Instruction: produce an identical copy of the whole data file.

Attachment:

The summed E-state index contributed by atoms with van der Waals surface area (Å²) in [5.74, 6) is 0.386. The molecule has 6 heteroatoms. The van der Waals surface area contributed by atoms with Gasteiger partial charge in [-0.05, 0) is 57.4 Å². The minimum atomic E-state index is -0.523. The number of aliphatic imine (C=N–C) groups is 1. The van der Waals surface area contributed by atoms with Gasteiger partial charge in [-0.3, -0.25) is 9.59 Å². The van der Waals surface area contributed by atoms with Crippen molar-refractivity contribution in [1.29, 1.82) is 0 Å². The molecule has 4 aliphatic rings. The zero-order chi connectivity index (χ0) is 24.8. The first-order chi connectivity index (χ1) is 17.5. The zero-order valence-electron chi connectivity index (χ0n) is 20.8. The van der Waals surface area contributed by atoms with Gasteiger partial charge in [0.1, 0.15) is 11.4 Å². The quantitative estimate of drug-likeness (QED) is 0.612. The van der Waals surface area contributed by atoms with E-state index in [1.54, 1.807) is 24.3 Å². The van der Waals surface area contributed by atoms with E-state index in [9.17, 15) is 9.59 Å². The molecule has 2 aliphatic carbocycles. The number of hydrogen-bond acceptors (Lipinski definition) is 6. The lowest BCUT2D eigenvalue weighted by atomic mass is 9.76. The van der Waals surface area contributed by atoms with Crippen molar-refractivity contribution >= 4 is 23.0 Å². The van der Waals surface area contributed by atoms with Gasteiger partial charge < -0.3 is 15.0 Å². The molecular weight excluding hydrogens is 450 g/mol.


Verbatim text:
The summed E-state index contributed by atoms with van der Waals surface area (Å²) in [5.74, 6) is 0.386. The molecule has 6 heteroatoms. The van der Waals surface area contributed by atoms with Gasteiger partial charge in [-0.05, 0) is 57.4 Å². The minimum atomic E-state index is -0.523. The number of aliphatic imine (C=N–C) groups is 1. The van der Waals surface area contributed by atoms with Gasteiger partial charge in [-0.3, -0.25) is 9.59 Å². The van der Waals surface area contributed by atoms with Crippen molar-refractivity contribution in [1.29, 1.82) is 0 Å². The molecule has 4 aliphatic rings. The zero-order chi connectivity index (χ0) is 24.8. The first-order chi connectivity index (χ1) is 17.5. The zero-order valence-electron chi connectivity index (χ0n) is 20.8. The van der Waals surface area contributed by atoms with Gasteiger partial charge in [0.1, 0.15) is 11.4 Å². The quantitative estimate of drug-likeness (QED) is 0.612. The van der Waals surface area contributed by atoms with E-state index in [1.54, 1.807) is 24.3 Å². The van der Waals surface area contributed by atoms with E-state index in [9.17, 15) is 9.59 Å². The molecule has 2 aliphatic carbocycles. The number of hydrogen-bond acceptors (Lipinski definition) is 6. The lowest BCUT2D eigenvalue weighted by atomic mass is 9.76. The van der Waals surface area contributed by atoms with Crippen molar-refractivity contribution >= 4 is 23.0 Å². The van der Waals surface area contributed by atoms with Gasteiger partial charge < -0.3 is 15.0 Å². The molecular weight excluding hydrogens is 450 g/mol.